London Business News Report From the Virtual Office Experts

London Business News Report From the Virtual Office Experts


More than 10,000 employers in the United Kingdom
publicly reported their gender pay gap data Wednesday as a result of a 2017 regulation
aimed at promoting equal pay for equal work. And judging by the results, organizations
have a long way to go. Companies with more than 250 employees in
the U.K. are now required to disclose salary data and any gender wage gap publicly online.
More than 78% of U.K. companies paid men more than women, with a median pay gap of 9.7%
on average, according to the BBC’s analysis of the data. In the case of these U.K.-based companies,
many found hefty gender wage gaps due to the high number of male executives or leaders
filling the highest-paying roles. The UK’s biggest mobile operators have smashed
expectations by spending almost £1.4bn in the race to secure spectrum to launch next-generation
5G services. BT-owned EE, Vodafone, O2 and Three have paid
close to double what many City analysts had expected Ofcom’s auction to raise, as the
mobile operators seek to open up an internet-connected world with driverless cars, smart home appliances,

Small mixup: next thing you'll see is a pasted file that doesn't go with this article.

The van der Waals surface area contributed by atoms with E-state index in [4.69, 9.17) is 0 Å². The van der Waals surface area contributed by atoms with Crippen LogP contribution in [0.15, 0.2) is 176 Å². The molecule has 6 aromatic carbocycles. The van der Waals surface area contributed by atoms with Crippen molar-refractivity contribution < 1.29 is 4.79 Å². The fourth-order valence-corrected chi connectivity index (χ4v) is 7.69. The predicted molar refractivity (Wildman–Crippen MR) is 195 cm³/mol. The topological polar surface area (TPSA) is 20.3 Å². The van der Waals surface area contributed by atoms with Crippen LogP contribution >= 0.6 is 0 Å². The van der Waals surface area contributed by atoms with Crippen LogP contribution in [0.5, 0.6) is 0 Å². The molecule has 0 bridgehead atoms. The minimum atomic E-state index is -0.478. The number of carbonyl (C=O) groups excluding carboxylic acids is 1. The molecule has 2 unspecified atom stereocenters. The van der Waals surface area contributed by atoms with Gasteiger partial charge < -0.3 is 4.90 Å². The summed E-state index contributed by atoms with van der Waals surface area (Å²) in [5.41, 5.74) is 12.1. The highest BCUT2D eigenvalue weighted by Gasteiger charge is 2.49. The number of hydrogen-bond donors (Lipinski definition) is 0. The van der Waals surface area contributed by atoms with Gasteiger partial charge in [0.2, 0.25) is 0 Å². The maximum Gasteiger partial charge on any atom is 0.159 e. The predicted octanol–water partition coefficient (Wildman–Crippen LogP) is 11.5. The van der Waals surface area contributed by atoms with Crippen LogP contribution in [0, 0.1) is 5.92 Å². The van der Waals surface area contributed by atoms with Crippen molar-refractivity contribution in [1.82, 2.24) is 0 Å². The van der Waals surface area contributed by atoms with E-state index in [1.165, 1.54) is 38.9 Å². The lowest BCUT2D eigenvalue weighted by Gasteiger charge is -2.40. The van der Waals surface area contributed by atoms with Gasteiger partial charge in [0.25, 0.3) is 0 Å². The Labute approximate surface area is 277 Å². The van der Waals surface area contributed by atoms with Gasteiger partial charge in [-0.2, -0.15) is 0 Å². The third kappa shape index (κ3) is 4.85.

delivery drones and superfast video on the go. City analysts had a wide range of predictions
on what the auction would net the government – spanning £630m to £1bn – with the
attractiveness of 5G services to consumers and mobile operators proving much more valuable. “Mobile network operators are willing to
dig deep to acquire 5G spectrum – evidently seeing it as a strategic necessity,” said
Dhananjay Mirchandani, a telecoms analyst at Bernstein. “This is good news for everyone who uses
their mobile phone to access the internet,” said Philip Marnick, spectrum group director
at Ofcom. “As a nation we’re using ever more mobile data on smartphones and mobile
devices. A gender-free clothing store, the first of its kind in the world, has opened
in New York City. The Phluid Project is aiming to not just introduce
a range of clothes that will appeal to all genders, like some stores have done, but have
an entire shop dedicated to the concept. None of their items in their store, based
in Soho, are labelled as ‘men’ or ‘women’, as they prefer to allow people to express
themselves freely without being confined by identity given to most clothes. Phluid is both a retail venue and a platform
where people can experiment and live without being pigeonholed into a certain gender. Will
a similar concept store be coming to Regent Street any time soon?

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